Sunday April 22, 2018
With the introduction of the elegant Model N limousine in 1905, Packard became one of the first American automakers to offer its patrons both contemporary styling and the advantages of protection from the elements. Hats, goggles and dusters became optional motoring attire. Peerless followed suit that same year, as did the other of the famed Three P’s, Pierce-Arrow. Cadillac enclosed its first car in 1906, adding the Model H coupe to its luxury offerings. By 1910, sedan, brougham, town car and limousine body styles had been introduced by nearly every American automaker to complement traditional touring, phaeton and speedster models.
Looking back on the public’s perception of the motorcar from the 1910s to the 1920s, and its emergence during that period into the mainstream of American life, it may well be that President-elect Warren G. Harding was personally responsible for a significant turning point when he chose to ride down Pennsylvania Avenue to the White House in the rear seat of a Packard Twin Six, rather than a traditional horse drawn carriage. The 1921 inaugural would mark the first time that an automobile was prominently featured in the traditional parade. Not only did this do wonders for Packard, but it also heightened the public’s awareness of an already thriving American automotive industry, and revved consumer interest as the Roaring Twenties charged down the road to riches and ruin.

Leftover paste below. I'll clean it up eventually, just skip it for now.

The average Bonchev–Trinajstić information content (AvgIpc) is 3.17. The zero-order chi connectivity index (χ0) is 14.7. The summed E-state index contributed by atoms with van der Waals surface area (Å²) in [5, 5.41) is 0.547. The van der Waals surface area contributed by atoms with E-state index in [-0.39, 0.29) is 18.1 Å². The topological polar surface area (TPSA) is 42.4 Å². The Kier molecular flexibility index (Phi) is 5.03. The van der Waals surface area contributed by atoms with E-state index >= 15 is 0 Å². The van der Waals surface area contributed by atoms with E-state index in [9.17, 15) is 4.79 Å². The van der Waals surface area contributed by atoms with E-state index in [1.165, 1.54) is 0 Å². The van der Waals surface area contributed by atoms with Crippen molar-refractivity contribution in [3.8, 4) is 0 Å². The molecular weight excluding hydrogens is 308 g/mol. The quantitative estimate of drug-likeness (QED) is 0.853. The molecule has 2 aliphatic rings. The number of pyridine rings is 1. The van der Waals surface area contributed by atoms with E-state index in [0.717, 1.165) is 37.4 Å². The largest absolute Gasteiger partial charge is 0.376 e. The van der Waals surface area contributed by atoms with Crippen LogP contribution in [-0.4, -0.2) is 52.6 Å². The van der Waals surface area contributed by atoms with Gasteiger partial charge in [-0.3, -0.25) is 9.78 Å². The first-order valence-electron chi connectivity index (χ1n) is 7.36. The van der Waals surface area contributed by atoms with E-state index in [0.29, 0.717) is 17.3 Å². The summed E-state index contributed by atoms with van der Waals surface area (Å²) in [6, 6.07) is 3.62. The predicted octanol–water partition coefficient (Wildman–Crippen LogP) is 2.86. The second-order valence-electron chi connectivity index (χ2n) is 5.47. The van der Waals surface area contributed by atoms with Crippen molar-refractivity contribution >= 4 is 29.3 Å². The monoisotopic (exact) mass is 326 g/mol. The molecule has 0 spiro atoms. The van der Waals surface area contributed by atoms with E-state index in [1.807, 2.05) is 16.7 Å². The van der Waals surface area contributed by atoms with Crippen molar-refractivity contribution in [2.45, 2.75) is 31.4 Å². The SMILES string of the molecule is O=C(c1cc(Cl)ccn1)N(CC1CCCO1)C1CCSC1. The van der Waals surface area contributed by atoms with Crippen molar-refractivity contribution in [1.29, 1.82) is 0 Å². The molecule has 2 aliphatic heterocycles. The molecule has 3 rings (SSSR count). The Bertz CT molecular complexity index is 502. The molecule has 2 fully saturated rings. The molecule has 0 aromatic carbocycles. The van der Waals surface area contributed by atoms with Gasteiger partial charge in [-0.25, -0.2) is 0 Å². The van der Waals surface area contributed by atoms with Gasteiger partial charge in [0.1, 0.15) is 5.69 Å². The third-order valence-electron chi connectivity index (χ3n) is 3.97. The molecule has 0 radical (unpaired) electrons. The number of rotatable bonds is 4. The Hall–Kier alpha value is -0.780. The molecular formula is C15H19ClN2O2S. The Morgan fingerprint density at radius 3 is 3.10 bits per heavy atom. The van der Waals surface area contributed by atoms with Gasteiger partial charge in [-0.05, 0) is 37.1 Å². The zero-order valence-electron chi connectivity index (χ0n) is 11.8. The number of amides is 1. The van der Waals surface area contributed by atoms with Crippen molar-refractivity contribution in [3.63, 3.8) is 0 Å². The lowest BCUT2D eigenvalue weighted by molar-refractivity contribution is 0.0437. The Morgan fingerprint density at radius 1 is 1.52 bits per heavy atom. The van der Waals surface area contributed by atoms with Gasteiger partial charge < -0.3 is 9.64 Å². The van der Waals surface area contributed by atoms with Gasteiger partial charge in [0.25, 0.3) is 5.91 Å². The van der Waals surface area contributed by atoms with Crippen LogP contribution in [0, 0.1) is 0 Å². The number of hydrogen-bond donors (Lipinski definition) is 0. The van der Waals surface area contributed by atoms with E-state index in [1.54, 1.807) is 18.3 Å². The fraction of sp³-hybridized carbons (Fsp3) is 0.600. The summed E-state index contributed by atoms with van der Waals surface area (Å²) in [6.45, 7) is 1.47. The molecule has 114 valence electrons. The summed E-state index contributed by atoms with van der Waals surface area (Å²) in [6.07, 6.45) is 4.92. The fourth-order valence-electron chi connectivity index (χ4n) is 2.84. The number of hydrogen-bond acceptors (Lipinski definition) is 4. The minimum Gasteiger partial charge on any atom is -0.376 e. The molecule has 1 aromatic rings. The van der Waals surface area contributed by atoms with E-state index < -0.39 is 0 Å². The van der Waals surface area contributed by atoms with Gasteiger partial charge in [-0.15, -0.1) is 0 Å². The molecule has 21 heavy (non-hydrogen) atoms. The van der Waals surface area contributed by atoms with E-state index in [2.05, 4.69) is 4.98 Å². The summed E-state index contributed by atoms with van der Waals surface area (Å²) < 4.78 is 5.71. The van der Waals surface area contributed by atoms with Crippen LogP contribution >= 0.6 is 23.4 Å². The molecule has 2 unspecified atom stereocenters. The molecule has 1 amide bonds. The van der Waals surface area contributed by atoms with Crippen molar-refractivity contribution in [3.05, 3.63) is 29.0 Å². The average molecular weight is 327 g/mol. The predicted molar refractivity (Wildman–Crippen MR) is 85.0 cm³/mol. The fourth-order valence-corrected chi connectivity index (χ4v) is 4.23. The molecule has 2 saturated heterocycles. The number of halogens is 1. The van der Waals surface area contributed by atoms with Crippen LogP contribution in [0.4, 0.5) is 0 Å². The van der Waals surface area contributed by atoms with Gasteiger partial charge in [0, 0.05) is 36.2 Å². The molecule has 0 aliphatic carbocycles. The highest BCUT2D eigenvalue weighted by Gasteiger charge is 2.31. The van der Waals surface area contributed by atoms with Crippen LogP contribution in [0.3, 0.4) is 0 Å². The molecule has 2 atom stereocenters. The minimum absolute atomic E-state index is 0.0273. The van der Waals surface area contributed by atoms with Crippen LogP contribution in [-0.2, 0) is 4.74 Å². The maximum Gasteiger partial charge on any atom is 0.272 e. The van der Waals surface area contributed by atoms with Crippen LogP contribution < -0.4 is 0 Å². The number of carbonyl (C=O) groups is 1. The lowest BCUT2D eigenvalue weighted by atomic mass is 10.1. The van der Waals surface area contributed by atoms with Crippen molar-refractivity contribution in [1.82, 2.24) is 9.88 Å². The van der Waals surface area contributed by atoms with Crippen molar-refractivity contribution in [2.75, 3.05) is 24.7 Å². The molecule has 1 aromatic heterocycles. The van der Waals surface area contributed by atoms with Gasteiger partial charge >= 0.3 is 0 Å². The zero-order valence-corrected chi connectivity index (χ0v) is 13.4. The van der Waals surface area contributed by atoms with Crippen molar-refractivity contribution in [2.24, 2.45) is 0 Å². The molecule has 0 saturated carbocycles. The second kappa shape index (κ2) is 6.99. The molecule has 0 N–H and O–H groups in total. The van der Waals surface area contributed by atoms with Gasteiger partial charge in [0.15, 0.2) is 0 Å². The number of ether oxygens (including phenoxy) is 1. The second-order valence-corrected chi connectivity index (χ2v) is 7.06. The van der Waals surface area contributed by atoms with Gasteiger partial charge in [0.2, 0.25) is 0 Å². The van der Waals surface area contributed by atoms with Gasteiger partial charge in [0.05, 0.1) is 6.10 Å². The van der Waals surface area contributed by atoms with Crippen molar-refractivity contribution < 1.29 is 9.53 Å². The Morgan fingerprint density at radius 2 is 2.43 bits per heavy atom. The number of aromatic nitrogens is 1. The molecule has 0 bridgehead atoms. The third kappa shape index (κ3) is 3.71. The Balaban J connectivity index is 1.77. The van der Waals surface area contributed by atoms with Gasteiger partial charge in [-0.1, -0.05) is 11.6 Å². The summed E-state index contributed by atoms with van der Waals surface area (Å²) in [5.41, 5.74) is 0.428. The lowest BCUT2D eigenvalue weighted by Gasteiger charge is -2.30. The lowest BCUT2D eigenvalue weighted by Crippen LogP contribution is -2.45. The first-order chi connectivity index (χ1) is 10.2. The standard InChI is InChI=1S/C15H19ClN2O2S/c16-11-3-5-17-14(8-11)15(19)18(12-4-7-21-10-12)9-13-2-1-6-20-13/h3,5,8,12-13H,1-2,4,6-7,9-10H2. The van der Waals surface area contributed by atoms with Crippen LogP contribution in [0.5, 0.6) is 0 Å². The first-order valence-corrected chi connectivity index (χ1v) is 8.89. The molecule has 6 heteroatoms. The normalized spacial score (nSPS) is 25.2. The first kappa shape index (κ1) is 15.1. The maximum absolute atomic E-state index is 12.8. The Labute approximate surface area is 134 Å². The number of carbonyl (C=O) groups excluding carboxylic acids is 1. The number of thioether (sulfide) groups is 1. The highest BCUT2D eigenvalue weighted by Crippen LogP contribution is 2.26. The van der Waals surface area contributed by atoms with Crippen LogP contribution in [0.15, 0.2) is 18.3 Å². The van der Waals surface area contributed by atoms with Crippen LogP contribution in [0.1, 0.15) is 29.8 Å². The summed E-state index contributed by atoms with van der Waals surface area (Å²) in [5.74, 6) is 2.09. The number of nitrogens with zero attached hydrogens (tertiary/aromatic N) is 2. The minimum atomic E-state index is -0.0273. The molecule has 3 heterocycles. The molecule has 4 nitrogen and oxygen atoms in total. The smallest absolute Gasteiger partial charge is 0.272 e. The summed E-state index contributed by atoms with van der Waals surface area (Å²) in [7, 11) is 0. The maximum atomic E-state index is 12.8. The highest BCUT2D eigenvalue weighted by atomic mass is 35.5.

By 1928, when the Model J Duesenberg was introduced, enclosed coachwork had become the predominant body style in America, although looking at surviving examples of the J, SJ and JN models, one would be hard pressed to find support for that statement. Many of the most handsome formal bodies produced for the Duesenberg chassis have been junked over the years and replaced with more fashionable reproductions of the sportier dual cowl and torpedo phaetons, convertible coupes and speedsters built by LeBaron, Brunn, Rollston and Murphy, the latter being the most prolific manufacturer of open coachwork for the Duesenberg chassis.
The Walter M. Murphy Company of Pasadena, California, was established in 1921 and quickly became one of the most influential and avant-garde design houses in the country. As the principal coachbuilder for Duesenberg, Inc., Murphy produced nearly 150 bodies for the J chassis by 1932, when the Depression claimed the Pasadena Company among its financial casualties.
Another of Duesenberg, Inc.’s principal coachbuilders was the J.B. Judkins Company in Merrimac, Massachusetts. This was an old, established American carriage maker, founded in 1857 as Judkins & Goodwin in West Amesbury, later called Merrimac. By the 1860s, Judkins & Goodwin had become John B. Judkins & Son, and was specializing in the production of enclosed carriages. One of earliest manufacturers to venture into the automotive field, the New England coachworks built its first motorcar bodies in 1897 after being contracted to produce 20 brougham-like cabs for the Electric Vehicle Co. of Hartford, Connecticut.
Divided between carriage production and automobile bodies after the turn of the century, by 1905 the Judkins name could be found on such exclusive motorcars as Peerless, White, Winton and Locomobile. Five years later, carriage production was over and done with and the company concentrated solely on automobile bodies, most of which were designed and tailored for individual clients.